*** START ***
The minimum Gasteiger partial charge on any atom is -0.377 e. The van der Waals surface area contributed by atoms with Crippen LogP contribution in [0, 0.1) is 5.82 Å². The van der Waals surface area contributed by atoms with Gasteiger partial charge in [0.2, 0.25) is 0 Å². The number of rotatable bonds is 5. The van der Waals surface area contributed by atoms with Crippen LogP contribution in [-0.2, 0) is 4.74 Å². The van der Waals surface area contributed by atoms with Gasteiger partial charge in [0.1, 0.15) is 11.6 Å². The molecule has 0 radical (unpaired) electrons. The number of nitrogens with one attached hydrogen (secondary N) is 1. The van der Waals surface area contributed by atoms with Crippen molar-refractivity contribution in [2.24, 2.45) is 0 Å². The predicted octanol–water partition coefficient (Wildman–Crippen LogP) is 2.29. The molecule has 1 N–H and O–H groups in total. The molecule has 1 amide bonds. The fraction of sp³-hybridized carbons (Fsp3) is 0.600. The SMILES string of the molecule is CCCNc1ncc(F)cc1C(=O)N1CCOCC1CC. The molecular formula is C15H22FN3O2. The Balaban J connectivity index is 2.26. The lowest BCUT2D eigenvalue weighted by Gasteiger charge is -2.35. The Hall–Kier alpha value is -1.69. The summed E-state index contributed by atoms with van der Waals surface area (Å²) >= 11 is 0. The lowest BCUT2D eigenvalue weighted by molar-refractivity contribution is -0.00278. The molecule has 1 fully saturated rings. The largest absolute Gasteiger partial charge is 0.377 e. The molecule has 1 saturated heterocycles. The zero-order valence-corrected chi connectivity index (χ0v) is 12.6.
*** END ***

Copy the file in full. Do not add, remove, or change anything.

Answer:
The minimum Gasteiger partial charge on any atom is -0.377 e. The van der Waals surface area contributed by atoms with Crippen LogP contribution in [0, 0.1) is 5.82 Å². The van der Waals surface area contributed by atoms with Gasteiger partial charge in [0.2, 0.25) is 0 Å². The number of rotatable bonds is 5. The van der Waals surface area contributed by atoms with Crippen LogP contribution in [-0.2, 0) is 4.74 Å². The van der Waals surface area contributed by atoms with Gasteiger partial charge in [0.1, 0.15) is 11.6 Å². The molecule has 0 radical (unpaired) electrons. The number of nitrogens with one attached hydrogen (secondary N) is 1. The van der Waals surface area contributed by atoms with Crippen molar-refractivity contribution in [2.24, 2.45) is 0 Å². The predicted octanol–water partition coefficient (Wildman–Crippen LogP) is 2.29. The molecule has 1 N–H and O–H groups in total. The molecule has 1 amide bonds. The fraction of sp³-hybridized carbons (Fsp3) is 0.600. The SMILES string of the molecule is CCCNc1ncc(F)cc1C(=O)N1CCOCC1CC. The molecular formula is C15H22FN3O2. The Balaban J connectivity index is 2.26. The lowest BCUT2D eigenvalue weighted by Gasteiger charge is -2.35. The Hall–Kier alpha value is -1.69. The summed E-state index contributed by atoms with van der Waals surface area (Å²) >= 11 is 0. The lowest BCUT2D eigenvalue weighted by molar-refractivity contribution is -0.00278. The molecule has 1 fully saturated rings. The largest absolute Gasteiger partial charge is 0.377 e. The molecule has 1 saturated heterocycles. The zero-order valence-corrected chi connectivity index (χ0v) is 12.6.